Who is Bill Barr, why is he leaving, and where does this leave Donald Trump and his voter fraud investigation?
Attorney-General Bill Barr, one of President Donald Trump's staunchest allies, is departing amid lingering tension over the President's baseless claims of election fraud and the investigation into president-elect Joe Biden's son.
Trump broke the news on Twitter just moments after Biden clinched enough electoral college votes to secure victory in the US election.
So who is Bill Barr, why is he going, and where does that leave a President who is still refusing to concede defeat?Catch up on the main US politics news from December 15 with our blog.Who is Bill Barr?
Barr, 70, has held the position of Attorney-General since 2019.
He previously held the office from 1991 to 1993.
Barr has generally remained in the President's good graces and has been one of Trump's most ardent allies.
Before releasing special counsel Robert Mueller's full report on the Russia investigation last year, Barr framed the results in a manner favourable to Trump even though Mueller pointedly said he couldn't exonerate the President of obstruction of justice.
He also appointed as special counsel the US attorney who is conducting a criminal investigation into the origins of the FBI's probe of the 2016 election that morphed into Mueller's investigation of possible Trump-Russia cooperation, following Trump's repeated calls to "investigate the investigators".When is he going?
He will depart the role on December 23.
Barr went on Monday to the White House, where Trump said he submitted his letter of resignation.
"As per letter, Bill will be leaving just before Christmas to spend the holidays with his family," Trump tweeted.
The letter contained a full page of praise for Trump's historic record, saying he had helped boost the economy, strengthen the military and curb illegal immigration.
It was followed by one line about him leaving the role.
Barr did not use the word "resign", but simply said he would depart soon.Who will replace him?
Deputy Attorney-General Jeff Rosen will become acting attorney-general.
In making the announcement, Trump labelled Rosen an "outstanding person".Read more about the US election:Why is Barr leaving?
The letter, which came shortly after Barr had briefed the President about the Justice Department's review into the Trump campaign's allegations of voter fraud in the 2020 election, simply states he will spend time with family.
Barr pledged the allegations of voter fraud "would continue to be pursued".
Trump announced Barr's departure on Twitter just moments after Biden clinched victory with the electoral college vote.Ok, so what's the backstory?
Barr's fate in the waning days of the Trump administration has been in question since he said last week that a Justice Department investigation had found no sign of major fraud in the November election, contradicting Trump's false claims.
Barr told US media that attorneys and FBI agents had been working to follow up specific complaints and information they had received, but "to date, we have not seen fraud on a scale that could have effected a different outcome in the election".
Trump's legal team had accused Barr of failing to conduct a proper inquiry.
Trump was reportedly unhappy that the Justice Department did not publicly announce it was investigating Hunter Biden over his tax affairs ahead of the election, despite department policy against such a pronouncement.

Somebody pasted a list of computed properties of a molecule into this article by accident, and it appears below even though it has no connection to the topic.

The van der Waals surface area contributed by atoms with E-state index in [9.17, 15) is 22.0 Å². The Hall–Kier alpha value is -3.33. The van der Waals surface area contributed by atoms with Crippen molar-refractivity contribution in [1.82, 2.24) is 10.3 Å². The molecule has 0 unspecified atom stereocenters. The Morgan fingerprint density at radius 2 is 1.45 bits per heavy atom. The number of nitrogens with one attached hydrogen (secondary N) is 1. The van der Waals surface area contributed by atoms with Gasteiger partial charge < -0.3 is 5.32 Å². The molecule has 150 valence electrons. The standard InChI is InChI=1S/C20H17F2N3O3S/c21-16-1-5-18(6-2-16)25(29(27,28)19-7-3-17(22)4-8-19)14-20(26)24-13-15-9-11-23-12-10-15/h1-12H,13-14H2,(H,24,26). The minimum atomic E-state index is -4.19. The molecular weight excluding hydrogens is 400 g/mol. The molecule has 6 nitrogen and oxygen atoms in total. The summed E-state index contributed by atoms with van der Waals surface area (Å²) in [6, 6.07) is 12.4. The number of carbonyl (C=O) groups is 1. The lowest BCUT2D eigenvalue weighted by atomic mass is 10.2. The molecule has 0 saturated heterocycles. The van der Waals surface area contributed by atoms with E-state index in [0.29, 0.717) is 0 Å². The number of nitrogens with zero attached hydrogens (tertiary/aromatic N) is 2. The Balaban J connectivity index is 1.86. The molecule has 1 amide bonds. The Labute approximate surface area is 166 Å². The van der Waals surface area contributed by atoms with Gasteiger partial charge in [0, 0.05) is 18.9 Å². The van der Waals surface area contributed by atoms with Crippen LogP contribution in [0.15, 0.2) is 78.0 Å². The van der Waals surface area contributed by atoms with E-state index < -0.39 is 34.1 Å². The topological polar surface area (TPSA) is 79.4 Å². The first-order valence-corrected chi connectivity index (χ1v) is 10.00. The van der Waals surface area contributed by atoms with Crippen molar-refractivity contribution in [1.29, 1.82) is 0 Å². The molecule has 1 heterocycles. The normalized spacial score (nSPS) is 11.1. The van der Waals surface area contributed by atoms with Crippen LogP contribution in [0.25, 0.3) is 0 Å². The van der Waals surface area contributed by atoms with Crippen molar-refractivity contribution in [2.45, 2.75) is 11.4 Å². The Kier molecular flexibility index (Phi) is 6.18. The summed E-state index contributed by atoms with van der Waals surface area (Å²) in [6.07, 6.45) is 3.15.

Trump told Fox News on the weekend that he was disappointed that the investigation had not been disclosed.
Hunter Biden himself announced it last week.
"Bill Barr should have stepped up," Trump said.
Before the election, Barr had repeatedly raised the notion that mail-in voting could be especially vulnerable to fraud during the coronavirus pandemic as Americans feared going to polls.
The two had been at odds in the past few months and Barr was said to have been frustrated by Trump's tweeting.
Earlier this year, Barr told ABC News that the President's tweets about Justice Department cases "make it impossible for me to do my job".Where does this leave the Trump administration?
Barr's resignation leaves Trump without a critical ally as he winds down his final weeks in office, and it throws into question open Justice Department investigations, especially the probe into Hunter Biden's taxes.
As the current second-in-command at the Justice Department, Rosen's appointment is not likely to change much in the final weeks before the administration departs.
However, he will continue investigating the allegations of voter fraud.How have people responded to the news?
Senator Lindsey Graham, the Republican leader of the judiciary committee, told reporters at the Capitol he was surprised by the news.
"I think he did an incredibly good job trying to repair damage done to the Department of Justice, trying to be fair and faithful to the law. I think he's got a lot to be proud of," Graham said.
"He fought for the President where he could, as every attorney-general and administration should, but he also didn't cross lines that he shouldn't have crossed."
He said he was referring to disclosing the Biden investigation.
Graham also praised Rosen as a "good man" who he said would "be an ethical leader and a steady hand" at the Justice Department.
Democrats who had long criticised Barr did not lament his departure.
"Good riddance," tweeted House intelligence committee chairman Adam Schiff, who said Barr had "lied to cover for Trump, launched political investigations, subverted justice and the rule of law and violently cracked down on protestors."
House Judiciary Committee chairman Jerrold Nadler, who led an investigation of politicisation of the department, said that "whomever Joe Biden chooses as the new attorney-general will have a tremendous amount of work to do to repair the integrity of the Department of Justice".